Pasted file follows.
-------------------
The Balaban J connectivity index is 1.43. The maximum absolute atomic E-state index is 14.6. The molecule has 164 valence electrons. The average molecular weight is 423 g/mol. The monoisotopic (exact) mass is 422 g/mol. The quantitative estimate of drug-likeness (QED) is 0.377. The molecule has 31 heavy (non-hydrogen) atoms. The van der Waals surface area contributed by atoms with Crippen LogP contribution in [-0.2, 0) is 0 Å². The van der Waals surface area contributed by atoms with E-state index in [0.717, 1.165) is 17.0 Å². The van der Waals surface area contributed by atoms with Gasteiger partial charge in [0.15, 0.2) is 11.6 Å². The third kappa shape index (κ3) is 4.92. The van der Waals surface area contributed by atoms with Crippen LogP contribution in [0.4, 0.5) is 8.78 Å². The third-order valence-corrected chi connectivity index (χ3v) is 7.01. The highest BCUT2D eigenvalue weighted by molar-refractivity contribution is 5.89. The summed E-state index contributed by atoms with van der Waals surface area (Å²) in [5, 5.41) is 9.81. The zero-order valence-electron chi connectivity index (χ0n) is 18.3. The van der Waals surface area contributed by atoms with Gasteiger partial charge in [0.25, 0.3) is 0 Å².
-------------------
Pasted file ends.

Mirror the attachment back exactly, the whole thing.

The Balaban J connectivity index is 1.43. The maximum absolute atomic E-state index is 14.6. The molecule has 164 valence electrons. The average molecular weight is 423 g/mol. The monoisotopic (exact) mass is 422 g/mol. The quantitative estimate of drug-likeness (QED) is 0.377. The molecule has 31 heavy (non-hydrogen) atoms. The van der Waals surface area contributed by atoms with Crippen LogP contribution in [-0.2, 0) is 0 Å². The van der Waals surface area contributed by atoms with E-state index in [0.717, 1.165) is 17.0 Å². The van der Waals surface area contributed by atoms with Gasteiger partial charge in [0.15, 0.2) is 11.6 Å². The third kappa shape index (κ3) is 4.92. The van der Waals surface area contributed by atoms with Crippen LogP contribution in [0.4, 0.5) is 8.78 Å². The third-order valence-corrected chi connectivity index (χ3v) is 7.01. The highest BCUT2D eigenvalue weighted by molar-refractivity contribution is 5.89. The summed E-state index contributed by atoms with van der Waals surface area (Å²) in [5, 5.41) is 9.81. The zero-order valence-electron chi connectivity index (χ0n) is 18.3. The van der Waals surface area contributed by atoms with Gasteiger partial charge in [0.25, 0.3) is 0 Å².